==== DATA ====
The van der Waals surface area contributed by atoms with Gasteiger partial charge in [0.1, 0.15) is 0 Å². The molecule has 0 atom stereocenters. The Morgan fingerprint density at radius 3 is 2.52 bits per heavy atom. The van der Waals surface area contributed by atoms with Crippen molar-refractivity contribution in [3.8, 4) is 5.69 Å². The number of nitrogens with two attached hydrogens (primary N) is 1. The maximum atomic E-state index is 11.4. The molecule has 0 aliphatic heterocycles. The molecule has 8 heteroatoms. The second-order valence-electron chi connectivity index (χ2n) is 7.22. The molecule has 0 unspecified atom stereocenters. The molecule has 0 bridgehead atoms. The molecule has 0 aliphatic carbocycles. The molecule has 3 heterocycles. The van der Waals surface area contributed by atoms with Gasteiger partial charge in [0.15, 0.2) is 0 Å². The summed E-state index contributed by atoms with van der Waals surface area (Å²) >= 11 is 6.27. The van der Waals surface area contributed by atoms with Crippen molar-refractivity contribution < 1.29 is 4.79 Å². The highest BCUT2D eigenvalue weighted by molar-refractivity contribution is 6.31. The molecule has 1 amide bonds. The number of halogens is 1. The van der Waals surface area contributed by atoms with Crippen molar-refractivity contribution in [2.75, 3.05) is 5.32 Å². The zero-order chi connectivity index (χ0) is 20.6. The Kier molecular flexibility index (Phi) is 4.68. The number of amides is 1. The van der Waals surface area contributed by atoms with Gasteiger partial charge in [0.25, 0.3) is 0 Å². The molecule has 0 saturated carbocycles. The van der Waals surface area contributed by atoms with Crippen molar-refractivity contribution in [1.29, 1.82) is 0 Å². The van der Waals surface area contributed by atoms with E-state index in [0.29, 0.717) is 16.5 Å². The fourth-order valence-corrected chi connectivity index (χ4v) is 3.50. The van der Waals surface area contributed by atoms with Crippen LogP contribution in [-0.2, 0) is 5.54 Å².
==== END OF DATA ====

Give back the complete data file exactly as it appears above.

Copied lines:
The van der Waals surface area contributed by atoms with Gasteiger partial charge in [0.1, 0.15) is 0 Å². The molecule has 0 atom stereocenters. The Morgan fingerprint density at radius 3 is 2.52 bits per heavy atom. The van der Waals surface area contributed by atoms with Crippen molar-refractivity contribution in [3.8, 4) is 5.69 Å². The number of nitrogens with two attached hydrogens (primary N) is 1. The maximum atomic E-state index is 11.4. The molecule has 0 aliphatic heterocycles. The molecule has 8 heteroatoms. The second-order valence-electron chi connectivity index (χ2n) is 7.22. The molecule has 0 unspecified atom stereocenters. The molecule has 0 bridgehead atoms. The molecule has 0 aliphatic carbocycles. The molecule has 3 heterocycles. The van der Waals surface area contributed by atoms with Gasteiger partial charge in [0.15, 0.2) is 0 Å². The summed E-state index contributed by atoms with van der Waals surface area (Å²) >= 11 is 6.27. The van der Waals surface area contributed by atoms with Crippen molar-refractivity contribution < 1.29 is 4.79 Å². The highest BCUT2D eigenvalue weighted by molar-refractivity contribution is 6.31. The molecule has 1 amide bonds. The number of halogens is 1. The van der Waals surface area contributed by atoms with Crippen molar-refractivity contribution in [2.75, 3.05) is 5.32 Å². The zero-order chi connectivity index (χ0) is 20.6. The Kier molecular flexibility index (Phi) is 4.68. The number of amides is 1. The van der Waals surface area contributed by atoms with Gasteiger partial charge in [0.25, 0.3) is 0 Å². The molecule has 0 saturated carbocycles. The van der Waals surface area contributed by atoms with Crippen molar-refractivity contribution in [1.29, 1.82) is 0 Å². The van der Waals surface area contributed by atoms with E-state index in [0.29, 0.717) is 16.5 Å². The fourth-order valence-corrected chi connectivity index (χ4v) is 3.50. The van der Waals surface area contributed by atoms with Crippen LogP contribution in [-0.2, 0) is 5.54 Å².